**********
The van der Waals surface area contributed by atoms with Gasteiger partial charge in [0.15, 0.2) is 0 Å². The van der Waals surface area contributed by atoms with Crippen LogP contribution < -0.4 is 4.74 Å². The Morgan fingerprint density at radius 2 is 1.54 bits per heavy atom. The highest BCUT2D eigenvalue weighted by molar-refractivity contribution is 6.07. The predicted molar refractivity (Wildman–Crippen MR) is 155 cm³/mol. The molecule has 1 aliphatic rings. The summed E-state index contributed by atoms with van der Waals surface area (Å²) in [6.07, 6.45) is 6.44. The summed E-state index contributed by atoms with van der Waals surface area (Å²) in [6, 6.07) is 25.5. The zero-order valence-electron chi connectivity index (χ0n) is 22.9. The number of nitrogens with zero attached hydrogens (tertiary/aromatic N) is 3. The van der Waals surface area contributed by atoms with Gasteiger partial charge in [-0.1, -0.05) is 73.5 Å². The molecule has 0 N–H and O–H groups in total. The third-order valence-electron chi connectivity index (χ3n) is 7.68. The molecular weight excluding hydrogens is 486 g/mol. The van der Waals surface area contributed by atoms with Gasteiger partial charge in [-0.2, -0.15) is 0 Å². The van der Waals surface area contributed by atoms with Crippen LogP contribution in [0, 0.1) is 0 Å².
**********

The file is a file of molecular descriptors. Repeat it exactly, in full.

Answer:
The van der Waals surface area contributed by atoms with Gasteiger partial charge in [0.15, 0.2) is 0 Å². The van der Waals surface area contributed by atoms with Crippen LogP contribution < -0.4 is 4.74 Å². The Morgan fingerprint density at radius 2 is 1.54 bits per heavy atom. The highest BCUT2D eigenvalue weighted by molar-refractivity contribution is 6.07. The predicted molar refractivity (Wildman–Crippen MR) is 155 cm³/mol. The molecule has 1 aliphatic rings. The summed E-state index contributed by atoms with van der Waals surface area (Å²) in [6.07, 6.45) is 6.44. The summed E-state index contributed by atoms with van der Waals surface area (Å²) in [6, 6.07) is 25.5. The zero-order valence-electron chi connectivity index (χ0n) is 22.9. The number of nitrogens with zero attached hydrogens (tertiary/aromatic N) is 3. The van der Waals surface area contributed by atoms with Gasteiger partial charge in [-0.1, -0.05) is 73.5 Å². The molecule has 0 N–H and O–H groups in total. The third-order valence-electron chi connectivity index (χ3n) is 7.68. The molecular weight excluding hydrogens is 486 g/mol. The van der Waals surface area contributed by atoms with Gasteiger partial charge in [-0.2, -0.15) is 0 Å². The van der Waals surface area contributed by atoms with Crippen LogP contribution in [0, 0.1) is 0 Å².